Our feelings about the financial media should come as no surprise to anyone who reads our regular commentary. However, the real point of this article is to act as a reminder of a fact that the authors of the article referenced above seem to totally ignore, which is that being a grownup is a prerequisite to being a successful equity investor.
The facts of history are that the S&P 500 hit a low point of 13.6 roughly one lifetime ago, in 1946, and today it is trading at roughly 2,800. Ignoring dividends, that is a return of over 200 times your money, or just about 10% per year on average. There have also been 14 occasions over that period when the S&P 500 has temporarily declined by 20% or worse, and in 2008 even went down by 57% before recovering. In some of those cases, it took 5 years or even longer to “break even” from the bear market decline.
Those are the facts of history. Being a grownup means accepting that there are no facts about the future.
As an equity investor, there is no guarantee that the next huge bear market will not start tomorrow. There is no certainty that the next huge bear market will not take stock prices down much more than 57%. There is no certainty that it will recover in 5 or 10 years, or that it will actually ever recover at all. In fact, the words “equities” and “certainty” can never be used in the same sentence.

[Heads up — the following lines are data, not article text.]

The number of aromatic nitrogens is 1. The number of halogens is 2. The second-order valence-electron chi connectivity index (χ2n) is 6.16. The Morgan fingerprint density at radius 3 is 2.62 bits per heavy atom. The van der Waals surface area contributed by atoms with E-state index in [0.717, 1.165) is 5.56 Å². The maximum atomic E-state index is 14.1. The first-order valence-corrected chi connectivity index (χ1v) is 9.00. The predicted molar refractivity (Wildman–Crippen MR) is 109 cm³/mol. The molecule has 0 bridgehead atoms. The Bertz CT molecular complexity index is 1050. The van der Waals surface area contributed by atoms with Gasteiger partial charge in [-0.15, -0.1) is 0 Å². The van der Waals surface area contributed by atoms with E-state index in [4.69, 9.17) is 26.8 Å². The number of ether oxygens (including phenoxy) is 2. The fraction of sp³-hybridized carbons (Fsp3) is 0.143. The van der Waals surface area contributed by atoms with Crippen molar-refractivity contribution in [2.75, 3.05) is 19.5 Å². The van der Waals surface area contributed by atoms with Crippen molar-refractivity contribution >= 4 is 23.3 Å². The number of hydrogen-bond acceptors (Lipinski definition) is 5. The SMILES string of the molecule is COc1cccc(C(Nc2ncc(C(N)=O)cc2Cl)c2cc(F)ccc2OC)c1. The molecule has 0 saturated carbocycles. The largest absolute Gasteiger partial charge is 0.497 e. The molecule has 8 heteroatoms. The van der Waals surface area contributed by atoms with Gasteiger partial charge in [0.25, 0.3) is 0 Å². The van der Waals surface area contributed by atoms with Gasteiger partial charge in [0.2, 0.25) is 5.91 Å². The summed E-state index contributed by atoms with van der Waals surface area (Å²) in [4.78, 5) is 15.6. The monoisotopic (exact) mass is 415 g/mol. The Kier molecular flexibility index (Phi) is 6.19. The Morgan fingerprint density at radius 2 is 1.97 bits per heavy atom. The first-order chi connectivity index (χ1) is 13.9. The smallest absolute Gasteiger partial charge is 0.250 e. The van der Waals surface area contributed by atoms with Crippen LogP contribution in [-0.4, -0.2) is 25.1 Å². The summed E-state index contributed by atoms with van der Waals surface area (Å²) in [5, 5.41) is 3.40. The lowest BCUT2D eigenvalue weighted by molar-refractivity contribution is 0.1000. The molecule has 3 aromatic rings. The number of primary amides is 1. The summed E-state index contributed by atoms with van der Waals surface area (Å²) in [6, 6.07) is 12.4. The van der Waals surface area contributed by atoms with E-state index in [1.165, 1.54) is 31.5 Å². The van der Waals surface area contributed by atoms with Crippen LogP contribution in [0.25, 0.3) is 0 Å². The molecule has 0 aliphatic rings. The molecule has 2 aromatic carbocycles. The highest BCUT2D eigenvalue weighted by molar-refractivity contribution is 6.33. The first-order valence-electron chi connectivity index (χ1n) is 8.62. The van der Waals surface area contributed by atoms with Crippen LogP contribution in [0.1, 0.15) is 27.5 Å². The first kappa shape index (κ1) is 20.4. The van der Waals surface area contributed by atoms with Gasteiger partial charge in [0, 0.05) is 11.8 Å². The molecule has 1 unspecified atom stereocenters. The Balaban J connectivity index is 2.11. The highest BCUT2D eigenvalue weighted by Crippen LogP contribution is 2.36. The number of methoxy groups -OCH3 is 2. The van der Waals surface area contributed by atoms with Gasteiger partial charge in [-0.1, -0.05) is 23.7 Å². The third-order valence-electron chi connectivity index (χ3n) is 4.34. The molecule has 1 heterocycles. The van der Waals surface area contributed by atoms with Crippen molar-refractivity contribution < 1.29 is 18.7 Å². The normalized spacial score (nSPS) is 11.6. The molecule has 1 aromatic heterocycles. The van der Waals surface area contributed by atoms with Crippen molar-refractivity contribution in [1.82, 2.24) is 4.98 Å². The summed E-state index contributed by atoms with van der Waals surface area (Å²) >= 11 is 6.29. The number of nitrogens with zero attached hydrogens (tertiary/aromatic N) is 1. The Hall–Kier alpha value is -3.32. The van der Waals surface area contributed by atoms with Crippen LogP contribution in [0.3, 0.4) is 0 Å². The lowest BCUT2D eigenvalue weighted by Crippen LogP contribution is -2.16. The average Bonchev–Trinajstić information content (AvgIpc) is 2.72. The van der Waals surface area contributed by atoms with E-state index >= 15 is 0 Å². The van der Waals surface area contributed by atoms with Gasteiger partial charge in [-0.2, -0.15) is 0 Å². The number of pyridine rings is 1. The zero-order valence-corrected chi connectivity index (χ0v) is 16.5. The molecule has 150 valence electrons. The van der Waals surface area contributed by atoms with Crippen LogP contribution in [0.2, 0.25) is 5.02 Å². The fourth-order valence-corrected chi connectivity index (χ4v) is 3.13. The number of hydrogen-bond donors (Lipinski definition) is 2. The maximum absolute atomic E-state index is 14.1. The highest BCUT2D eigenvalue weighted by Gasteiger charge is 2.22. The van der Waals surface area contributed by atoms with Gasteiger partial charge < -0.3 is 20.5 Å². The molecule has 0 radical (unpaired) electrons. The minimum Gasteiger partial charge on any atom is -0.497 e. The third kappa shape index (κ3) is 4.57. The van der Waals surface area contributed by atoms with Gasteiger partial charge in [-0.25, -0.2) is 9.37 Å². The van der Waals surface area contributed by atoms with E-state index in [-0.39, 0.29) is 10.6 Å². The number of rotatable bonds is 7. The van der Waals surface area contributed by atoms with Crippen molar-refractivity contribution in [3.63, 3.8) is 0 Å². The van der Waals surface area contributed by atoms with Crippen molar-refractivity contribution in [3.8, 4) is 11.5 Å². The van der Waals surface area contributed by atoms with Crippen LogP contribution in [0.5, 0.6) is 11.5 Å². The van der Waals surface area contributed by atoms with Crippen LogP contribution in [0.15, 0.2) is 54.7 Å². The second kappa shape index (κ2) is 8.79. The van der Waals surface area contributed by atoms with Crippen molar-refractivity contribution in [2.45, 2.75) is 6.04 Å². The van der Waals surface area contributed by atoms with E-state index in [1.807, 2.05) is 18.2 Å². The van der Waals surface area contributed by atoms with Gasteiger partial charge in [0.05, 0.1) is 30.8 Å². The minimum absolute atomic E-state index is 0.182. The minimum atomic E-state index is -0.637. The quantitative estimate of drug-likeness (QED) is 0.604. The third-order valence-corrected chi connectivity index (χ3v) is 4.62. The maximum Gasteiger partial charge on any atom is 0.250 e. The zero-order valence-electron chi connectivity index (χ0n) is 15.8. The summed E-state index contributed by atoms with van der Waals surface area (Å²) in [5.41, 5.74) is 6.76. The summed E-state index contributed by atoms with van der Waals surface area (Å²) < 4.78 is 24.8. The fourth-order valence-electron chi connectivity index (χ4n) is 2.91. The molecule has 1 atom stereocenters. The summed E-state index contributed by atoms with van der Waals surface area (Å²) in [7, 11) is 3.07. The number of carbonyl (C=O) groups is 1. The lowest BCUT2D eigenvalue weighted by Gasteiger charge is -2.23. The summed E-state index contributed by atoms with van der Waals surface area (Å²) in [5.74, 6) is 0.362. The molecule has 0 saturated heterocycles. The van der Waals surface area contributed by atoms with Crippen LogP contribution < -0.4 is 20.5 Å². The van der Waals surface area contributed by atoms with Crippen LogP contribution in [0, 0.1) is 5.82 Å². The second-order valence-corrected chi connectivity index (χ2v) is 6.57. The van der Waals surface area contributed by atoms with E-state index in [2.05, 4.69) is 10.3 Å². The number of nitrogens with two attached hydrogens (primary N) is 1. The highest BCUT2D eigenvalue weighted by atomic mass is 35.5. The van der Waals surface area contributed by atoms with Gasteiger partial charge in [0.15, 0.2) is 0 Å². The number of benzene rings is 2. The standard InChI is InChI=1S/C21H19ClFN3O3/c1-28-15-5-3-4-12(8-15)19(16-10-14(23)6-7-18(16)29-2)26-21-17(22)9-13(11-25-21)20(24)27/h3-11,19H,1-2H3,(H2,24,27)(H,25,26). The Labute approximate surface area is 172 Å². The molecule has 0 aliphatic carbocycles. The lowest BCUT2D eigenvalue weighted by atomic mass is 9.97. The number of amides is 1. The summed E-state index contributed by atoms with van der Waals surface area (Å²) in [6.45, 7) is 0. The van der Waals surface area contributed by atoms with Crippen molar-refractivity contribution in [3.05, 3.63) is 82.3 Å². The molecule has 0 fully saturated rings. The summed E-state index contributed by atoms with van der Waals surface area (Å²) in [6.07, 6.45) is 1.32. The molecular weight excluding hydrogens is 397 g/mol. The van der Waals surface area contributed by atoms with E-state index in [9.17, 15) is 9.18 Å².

If we wish to own an asset class that has the potential to increase by over 200 times in a lifetime, or produce a double digit annual return, we must also have a healthy and mature tolerance for uncertainty. Return and uncertainty come hand in hand – if you wish to invest with certainty, you must accept a lower return, and if you want to earn a double digit return, you must accept uncertainty. Thinking that it can, or should be any different is simply childish and naïve. There is no “magic formula” which can provide return with no volatility.